Book Review: One Second After By William R. Forstchen

I just finished William R. Forstchen’s “One Second After” and it is an eye opener. Like “Into the Forest” or “Gift Upon the Shore”, it paints a picture of the U.S. after a disaster strips away the thin veneer we call civilization over the whole of America. “Into the Forest” is written mostly from an individual perspective about coping with the loss of civilization and “Gift Upon the Shore” from a small group’s ability to cope with disaster. “One Second After” is about a small town just outside of Ashville, North Carolina and how it deals with the aftermath of an Electromagnetic Pulse (EMP) attack on the U.S.

An EMP is generated by the exploding of a nuclear weapon 250 to 300 miles over the U.S. The electric pulse that is generated fries the computer innards that run our society. The electronics in our modern cars is fried, our financial system, that is primarily electronic, is fried along with anything in the way of energy production, food production, and hospital care. We suddenly living in a country as it was 400 to 500 years ago.

Forstchen writes a page turner that pulls at your heart. His city must confront ways to handle the sick and their medical needs. It must confront lawlessness and summary justice, food shortages with no help from the outside. In fact with all communications cut off, thwere isnooutside any longer.

In an EMP attack we may lose 10% of our population in the first week. Just imagine the plight of commercial aircraft. On an average day there are 3,000 planes flying over the U.S. and an average of 200 people on each plane. With no way to steer, six hundred thousand people would be lost in an instant as the planes fall from the sky.

Forstchen thinks that in the farm belt we could lose up to 60% of the citizens. In the big cities after a year only 10% would be left.

In 2004, a reprt was issued called the Report of the Commission to Assess the Threat to the United States from Electromagnetic Pulse (EMP) Attack. The report is 62 pages long and outlines the threat we face and seems to focus on stopping an attack rather than hardening our electronics to withstand such an attack. It is dry reading. I recommend “One Second After” and when you are done, I ask you to contact Congress about protecting the nation.

Or you can start accumulating arms and ammo to protect yourself and to forage for food. You can start setting up a food larder. You can acquire knowledge to make your self useful in the new society, like how to generate electricity, steam engine technology, animal husbandry and horticulture.

2 Responses to “Book Review: One Second After By William R. Forstchen”

  1. ” ask you to contact Congress about protecting the nation.”

    Not much chance of that. Protecting, I mean. Probably as little chance as getting them to even think about it. Much better to spend our intellectual and financial capital protecting us from the horrors of global warming.

    It’s not only rogue nations (not too many of whom have the tecnological ability to deploy one of those EMP bombs), but our nearest big neighbor, the Sun.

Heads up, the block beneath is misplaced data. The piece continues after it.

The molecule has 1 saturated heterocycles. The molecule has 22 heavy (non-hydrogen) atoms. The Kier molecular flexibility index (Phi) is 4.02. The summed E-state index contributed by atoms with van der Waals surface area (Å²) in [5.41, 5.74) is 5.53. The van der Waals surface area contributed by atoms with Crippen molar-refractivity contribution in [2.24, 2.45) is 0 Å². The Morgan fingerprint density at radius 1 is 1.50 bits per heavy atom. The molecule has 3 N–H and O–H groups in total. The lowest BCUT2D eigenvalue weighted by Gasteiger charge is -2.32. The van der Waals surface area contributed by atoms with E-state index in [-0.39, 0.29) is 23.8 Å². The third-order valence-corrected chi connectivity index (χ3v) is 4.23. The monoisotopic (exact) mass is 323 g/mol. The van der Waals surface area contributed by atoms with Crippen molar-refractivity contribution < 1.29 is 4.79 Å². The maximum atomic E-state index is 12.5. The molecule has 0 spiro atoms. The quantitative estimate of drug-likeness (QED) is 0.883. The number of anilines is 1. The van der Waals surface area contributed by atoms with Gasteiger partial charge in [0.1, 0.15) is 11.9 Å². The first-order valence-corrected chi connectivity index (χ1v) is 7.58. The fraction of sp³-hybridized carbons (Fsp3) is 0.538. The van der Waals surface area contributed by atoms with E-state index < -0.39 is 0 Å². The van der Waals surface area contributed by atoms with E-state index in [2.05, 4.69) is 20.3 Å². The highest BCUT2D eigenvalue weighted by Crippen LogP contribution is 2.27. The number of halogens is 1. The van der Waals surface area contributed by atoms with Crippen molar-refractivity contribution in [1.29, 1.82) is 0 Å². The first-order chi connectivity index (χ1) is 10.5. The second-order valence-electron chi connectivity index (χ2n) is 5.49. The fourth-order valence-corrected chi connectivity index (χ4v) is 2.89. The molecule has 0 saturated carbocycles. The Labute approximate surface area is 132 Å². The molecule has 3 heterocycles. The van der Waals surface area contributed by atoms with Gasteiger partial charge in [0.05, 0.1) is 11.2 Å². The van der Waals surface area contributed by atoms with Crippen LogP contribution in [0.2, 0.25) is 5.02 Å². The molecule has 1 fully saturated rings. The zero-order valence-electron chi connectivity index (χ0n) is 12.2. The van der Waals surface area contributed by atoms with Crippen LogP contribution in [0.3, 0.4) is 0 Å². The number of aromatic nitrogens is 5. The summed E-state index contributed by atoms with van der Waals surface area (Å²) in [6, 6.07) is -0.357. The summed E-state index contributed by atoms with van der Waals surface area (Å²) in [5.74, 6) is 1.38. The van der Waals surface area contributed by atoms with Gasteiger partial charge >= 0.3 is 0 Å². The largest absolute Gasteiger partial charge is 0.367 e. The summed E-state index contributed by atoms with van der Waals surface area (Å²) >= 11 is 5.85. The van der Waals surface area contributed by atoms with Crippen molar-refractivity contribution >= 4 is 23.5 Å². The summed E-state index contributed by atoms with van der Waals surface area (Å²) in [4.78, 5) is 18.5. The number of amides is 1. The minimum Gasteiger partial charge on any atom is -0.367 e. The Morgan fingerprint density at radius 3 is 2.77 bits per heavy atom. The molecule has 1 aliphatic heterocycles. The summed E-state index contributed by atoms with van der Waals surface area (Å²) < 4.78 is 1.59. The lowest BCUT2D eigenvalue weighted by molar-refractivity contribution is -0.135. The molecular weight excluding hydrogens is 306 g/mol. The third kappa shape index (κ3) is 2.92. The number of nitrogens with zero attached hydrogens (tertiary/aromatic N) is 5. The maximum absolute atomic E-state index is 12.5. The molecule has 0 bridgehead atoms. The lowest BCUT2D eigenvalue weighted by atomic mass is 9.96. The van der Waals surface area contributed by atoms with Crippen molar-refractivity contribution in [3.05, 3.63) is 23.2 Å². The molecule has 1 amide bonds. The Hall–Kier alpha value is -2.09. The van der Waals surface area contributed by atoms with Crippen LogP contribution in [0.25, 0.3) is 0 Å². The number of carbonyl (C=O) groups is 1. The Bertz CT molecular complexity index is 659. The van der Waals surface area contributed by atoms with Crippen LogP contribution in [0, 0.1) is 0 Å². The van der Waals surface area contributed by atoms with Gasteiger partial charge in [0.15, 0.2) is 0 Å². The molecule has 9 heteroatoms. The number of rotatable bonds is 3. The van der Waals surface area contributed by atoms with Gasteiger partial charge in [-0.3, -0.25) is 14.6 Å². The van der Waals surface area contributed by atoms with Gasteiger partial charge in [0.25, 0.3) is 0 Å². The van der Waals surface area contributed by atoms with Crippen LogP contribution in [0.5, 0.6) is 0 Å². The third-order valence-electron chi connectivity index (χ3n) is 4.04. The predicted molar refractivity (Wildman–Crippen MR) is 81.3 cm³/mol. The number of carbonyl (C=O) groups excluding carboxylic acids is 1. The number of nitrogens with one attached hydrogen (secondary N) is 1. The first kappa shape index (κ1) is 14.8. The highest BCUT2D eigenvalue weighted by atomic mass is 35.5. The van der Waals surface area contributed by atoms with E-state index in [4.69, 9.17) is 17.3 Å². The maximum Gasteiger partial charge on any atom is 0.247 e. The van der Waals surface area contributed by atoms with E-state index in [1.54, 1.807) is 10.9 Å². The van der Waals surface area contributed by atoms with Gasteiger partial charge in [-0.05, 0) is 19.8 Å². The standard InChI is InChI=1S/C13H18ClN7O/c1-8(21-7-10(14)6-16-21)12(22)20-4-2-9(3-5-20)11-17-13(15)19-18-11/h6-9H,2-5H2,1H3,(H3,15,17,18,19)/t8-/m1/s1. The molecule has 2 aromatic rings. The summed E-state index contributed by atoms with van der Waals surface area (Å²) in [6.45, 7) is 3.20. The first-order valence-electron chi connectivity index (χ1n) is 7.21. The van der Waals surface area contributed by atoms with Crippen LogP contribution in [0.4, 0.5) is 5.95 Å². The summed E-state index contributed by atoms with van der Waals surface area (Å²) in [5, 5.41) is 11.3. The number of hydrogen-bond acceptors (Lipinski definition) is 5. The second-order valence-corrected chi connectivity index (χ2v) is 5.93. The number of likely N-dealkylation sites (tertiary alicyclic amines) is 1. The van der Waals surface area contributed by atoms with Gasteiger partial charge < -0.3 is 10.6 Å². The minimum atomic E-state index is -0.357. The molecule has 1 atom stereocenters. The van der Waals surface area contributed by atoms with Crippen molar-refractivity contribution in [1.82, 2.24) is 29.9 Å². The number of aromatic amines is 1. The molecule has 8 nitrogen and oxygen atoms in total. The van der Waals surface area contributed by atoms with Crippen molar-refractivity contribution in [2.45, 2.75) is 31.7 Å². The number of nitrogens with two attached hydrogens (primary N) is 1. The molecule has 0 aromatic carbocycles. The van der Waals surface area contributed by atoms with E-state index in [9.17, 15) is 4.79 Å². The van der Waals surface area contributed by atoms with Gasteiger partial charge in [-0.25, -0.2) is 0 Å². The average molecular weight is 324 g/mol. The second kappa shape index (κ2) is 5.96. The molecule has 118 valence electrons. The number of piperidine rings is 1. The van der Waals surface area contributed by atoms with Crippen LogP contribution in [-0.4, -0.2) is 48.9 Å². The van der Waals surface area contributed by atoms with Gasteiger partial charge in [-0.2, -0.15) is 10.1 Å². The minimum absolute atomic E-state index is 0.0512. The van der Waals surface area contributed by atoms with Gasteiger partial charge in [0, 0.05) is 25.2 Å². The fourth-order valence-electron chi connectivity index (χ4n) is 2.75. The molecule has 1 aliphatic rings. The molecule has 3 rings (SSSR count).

Do a web search for ‘carrington event’. It was Sept 1, 1859. The Sun blew a tremendous flare.

    “Just before dawn the next day, skies all over planet Earth erupted in red, green, and purple auroras so brilliant that newspapers could be read as easily as in daylight..

    Even more disconcerting, telegraph systems worldwide went haywire. Spark discharges shocked telegraph operators and set the telegraph paper on fire.”

    Luckily, in 1859, we weren’t as dependent on electronics as we are today.

    There was another big solar storm in 1989. They aren’t exceedingly rare.

    This appears to be a pretty good story, from New Scientist:

    “Space storm alert: 90 seconds from catastrophe”

    Just a few things to consider: no radio, no TV, no ATMs, no internet, all your savings and investments locked up in computers that can’t talk, no gas stations, no traffic lights, …

    It would be pretty bleak. Like setting everybody’s wayback machine to 1870. Or maybe worse, to 1860.

  2. Although I have not read the book, I have to cast serious doubt on Dr Forstchen’s ideas. He wrote an article in Silver Bear Cafe about the idea that a single bomb could destroy most electrical and electronic services across the USA. I did a scratch calculations that proves that even for a large bomb the average energy density across the contiguous states would be very low, the density on the east and west coast where most people live would of course be far lower still. I also went through the article and picked up a string of errors that anyone who had researched the issue thoroughly, let alone spent four years doing so, should have known. Both of these articles can be found on my blog.

    It is not professional journalism or even thorough science, I am sure there are some holes that can be picked in my reasoning, but it shows that the whole idea Dr Forstchen is trying to put across is not well-established.

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